I have one son, ten years old, who is very interested in space travel and rockets and so forth. He is firmly convinced he can unlock the secrets of Warp Speed. Maybe he will someday. In order to feed his interest I check out a bunch of Junior level books from the library.
He read them and found them interesting, but complained that they didn’t give enough information. He really wants to know more of the intricacies, like what materials to use for the hull design, aerodynamics, how to mix the proper fuels and speed and trajectories . . . yeah, he’s funny.
Anyway I decided to get him adult level books and checked out a bunch for him. He is finding them very interesting and they’re not at all too difficult as far as reading level and I think he’s comprehending it better than I would, because he’s so interested he’s willing to make the extra mental efforts. Sure, he’s smart, but he’s not a genius . . . or maybe he is. After all genius is just a person who is allowed to explore and become immersed in his interests early, a person who thinks outside the box, a person who isn’t afraid to try.
Einstein was smart, but thousands of people now understand his theories and are improving on them. Einstein’s genius was that he did it first.
There is no reason that your kids can’t have this genius as well. I firmly believe that every person born on this earth has gifts and talents, unique to them. There are contributions that every person can make that no one else could. Every person has their own genius, but most people never find it. They grow up in an environment where mistakes are punished, rather than learned from. They learn to follow directions rather than experiment. They are encouraged to stay with their “level”. They are told to get good grades, go to college, get a good secure job working for someone else, and retire when they are 65, or whatever the current age the government allows for social security payments. In short, they are told to just get along and follow the rules and everything will be okay. And that’s true, everything will be okay, but everything could be better.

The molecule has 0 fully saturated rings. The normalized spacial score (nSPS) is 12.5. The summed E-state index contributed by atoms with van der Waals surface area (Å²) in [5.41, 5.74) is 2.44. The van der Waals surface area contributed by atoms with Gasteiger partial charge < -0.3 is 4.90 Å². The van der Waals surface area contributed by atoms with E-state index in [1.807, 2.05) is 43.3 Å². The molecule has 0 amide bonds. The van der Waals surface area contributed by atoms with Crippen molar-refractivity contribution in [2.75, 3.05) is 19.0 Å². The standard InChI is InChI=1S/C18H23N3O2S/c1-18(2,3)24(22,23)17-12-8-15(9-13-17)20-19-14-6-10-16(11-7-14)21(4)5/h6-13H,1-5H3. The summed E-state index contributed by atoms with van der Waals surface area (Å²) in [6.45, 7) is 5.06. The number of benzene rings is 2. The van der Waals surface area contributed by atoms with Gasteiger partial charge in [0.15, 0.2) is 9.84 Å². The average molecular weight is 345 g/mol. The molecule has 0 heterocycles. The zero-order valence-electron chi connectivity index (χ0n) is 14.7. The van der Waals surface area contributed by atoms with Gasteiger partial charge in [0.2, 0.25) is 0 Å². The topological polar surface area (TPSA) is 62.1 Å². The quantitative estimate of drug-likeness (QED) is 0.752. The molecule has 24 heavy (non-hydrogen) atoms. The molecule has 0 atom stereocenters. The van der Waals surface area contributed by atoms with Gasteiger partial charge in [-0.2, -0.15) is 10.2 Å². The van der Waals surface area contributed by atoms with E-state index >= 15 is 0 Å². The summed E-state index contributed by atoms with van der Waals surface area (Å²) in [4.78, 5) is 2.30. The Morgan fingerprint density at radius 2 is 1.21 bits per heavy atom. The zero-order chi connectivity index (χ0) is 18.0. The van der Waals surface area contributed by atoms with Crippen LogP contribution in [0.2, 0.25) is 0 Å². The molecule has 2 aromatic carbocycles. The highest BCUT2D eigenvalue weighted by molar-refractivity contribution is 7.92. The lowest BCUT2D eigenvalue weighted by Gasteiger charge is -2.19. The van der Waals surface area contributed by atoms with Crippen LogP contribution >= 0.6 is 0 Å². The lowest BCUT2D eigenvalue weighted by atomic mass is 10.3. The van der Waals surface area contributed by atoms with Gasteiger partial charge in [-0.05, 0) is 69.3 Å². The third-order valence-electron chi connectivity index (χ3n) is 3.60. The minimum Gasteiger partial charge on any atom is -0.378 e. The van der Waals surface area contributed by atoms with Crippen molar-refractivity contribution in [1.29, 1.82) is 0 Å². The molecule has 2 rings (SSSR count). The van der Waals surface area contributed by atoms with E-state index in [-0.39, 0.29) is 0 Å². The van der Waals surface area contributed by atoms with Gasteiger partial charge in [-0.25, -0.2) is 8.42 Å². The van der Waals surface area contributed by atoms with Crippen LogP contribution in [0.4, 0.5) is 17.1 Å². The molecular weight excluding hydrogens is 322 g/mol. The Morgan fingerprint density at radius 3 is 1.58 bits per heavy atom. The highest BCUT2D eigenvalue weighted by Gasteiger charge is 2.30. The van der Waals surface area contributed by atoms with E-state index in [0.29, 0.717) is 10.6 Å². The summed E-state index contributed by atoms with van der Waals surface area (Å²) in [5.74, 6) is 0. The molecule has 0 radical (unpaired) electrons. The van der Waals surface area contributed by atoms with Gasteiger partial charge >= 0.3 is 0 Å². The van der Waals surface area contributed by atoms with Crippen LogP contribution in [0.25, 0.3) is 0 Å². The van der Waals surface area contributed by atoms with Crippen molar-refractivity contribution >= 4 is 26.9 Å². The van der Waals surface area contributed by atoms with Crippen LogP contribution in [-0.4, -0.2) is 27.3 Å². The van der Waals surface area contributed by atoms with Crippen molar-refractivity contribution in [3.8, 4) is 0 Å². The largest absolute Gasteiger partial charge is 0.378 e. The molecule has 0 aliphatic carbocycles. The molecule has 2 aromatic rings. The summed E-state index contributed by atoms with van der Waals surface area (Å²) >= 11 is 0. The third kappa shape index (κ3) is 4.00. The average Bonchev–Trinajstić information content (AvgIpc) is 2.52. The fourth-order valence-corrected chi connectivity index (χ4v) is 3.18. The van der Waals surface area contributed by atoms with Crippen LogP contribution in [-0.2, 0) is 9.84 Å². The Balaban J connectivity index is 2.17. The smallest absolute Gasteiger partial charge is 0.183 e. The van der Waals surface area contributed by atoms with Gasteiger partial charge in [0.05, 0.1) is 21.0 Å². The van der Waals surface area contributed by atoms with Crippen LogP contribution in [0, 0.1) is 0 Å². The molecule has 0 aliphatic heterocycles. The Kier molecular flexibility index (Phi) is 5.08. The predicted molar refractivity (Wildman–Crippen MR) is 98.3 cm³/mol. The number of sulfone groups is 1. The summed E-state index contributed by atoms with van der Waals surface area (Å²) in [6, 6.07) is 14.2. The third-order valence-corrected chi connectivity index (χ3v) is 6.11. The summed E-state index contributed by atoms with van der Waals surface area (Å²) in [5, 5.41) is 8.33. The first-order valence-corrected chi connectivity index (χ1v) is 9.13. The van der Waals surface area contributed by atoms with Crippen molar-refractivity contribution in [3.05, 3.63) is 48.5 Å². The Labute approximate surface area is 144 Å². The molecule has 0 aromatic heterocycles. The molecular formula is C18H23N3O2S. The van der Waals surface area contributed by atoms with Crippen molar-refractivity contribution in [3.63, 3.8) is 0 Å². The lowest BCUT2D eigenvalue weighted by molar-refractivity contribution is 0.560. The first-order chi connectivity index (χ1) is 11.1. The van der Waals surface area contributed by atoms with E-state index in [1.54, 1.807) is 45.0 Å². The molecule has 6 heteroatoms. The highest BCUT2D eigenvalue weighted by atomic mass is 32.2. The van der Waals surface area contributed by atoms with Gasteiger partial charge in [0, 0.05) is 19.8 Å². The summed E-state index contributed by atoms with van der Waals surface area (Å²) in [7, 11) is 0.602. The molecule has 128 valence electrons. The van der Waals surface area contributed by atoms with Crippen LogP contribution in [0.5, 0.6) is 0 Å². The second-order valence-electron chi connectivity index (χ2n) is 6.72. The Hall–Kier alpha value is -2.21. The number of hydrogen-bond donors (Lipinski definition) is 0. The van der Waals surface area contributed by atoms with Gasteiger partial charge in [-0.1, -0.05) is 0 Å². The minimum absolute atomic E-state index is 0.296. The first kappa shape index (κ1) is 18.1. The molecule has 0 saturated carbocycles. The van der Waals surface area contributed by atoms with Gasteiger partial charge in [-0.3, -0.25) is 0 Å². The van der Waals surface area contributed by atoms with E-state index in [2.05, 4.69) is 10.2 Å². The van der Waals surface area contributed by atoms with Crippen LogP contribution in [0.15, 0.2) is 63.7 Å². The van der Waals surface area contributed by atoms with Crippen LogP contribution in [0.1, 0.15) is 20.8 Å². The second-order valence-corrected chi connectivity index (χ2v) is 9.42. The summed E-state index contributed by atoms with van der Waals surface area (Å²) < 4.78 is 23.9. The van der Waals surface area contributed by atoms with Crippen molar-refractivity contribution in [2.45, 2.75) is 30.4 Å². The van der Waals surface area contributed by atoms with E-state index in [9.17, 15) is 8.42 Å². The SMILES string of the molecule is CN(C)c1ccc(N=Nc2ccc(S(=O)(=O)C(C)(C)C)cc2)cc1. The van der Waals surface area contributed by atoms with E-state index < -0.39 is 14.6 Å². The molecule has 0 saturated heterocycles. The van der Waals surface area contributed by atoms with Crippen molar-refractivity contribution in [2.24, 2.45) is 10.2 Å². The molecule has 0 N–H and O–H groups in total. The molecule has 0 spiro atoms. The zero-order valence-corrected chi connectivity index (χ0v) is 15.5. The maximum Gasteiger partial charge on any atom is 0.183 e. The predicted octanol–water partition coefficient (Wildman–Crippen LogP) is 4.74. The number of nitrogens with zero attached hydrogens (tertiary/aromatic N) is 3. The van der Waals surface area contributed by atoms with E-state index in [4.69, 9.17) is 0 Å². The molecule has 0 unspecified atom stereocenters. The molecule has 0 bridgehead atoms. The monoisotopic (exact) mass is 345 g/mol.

To unlock your kids (or your own) genius explore the things that interest. There’s a good chance they’ve never tried the thing that will bring out their passion. They keep doing the same activities, the same sports, the same chores, the same types of books and so on. Push them a little to try new things and when something does spark an interest follow it up, facilitate their dreams.
My son’s interest in spaceships was ignited when we watched the Star Trek movies and a bunch of the TV episodes all the way back from Captain Kirk up to The Next Generation (we’re still working our way through Star Trek). I have checked out books and he’s built rocket kits. If his interest hangs on we’ll see about NASA space camp for kids, then we’ll see. This isn’t his first interest and it probably won’t be his last, but somewhere along the way, he’ll find his passion, his gift. That is unlocking genius.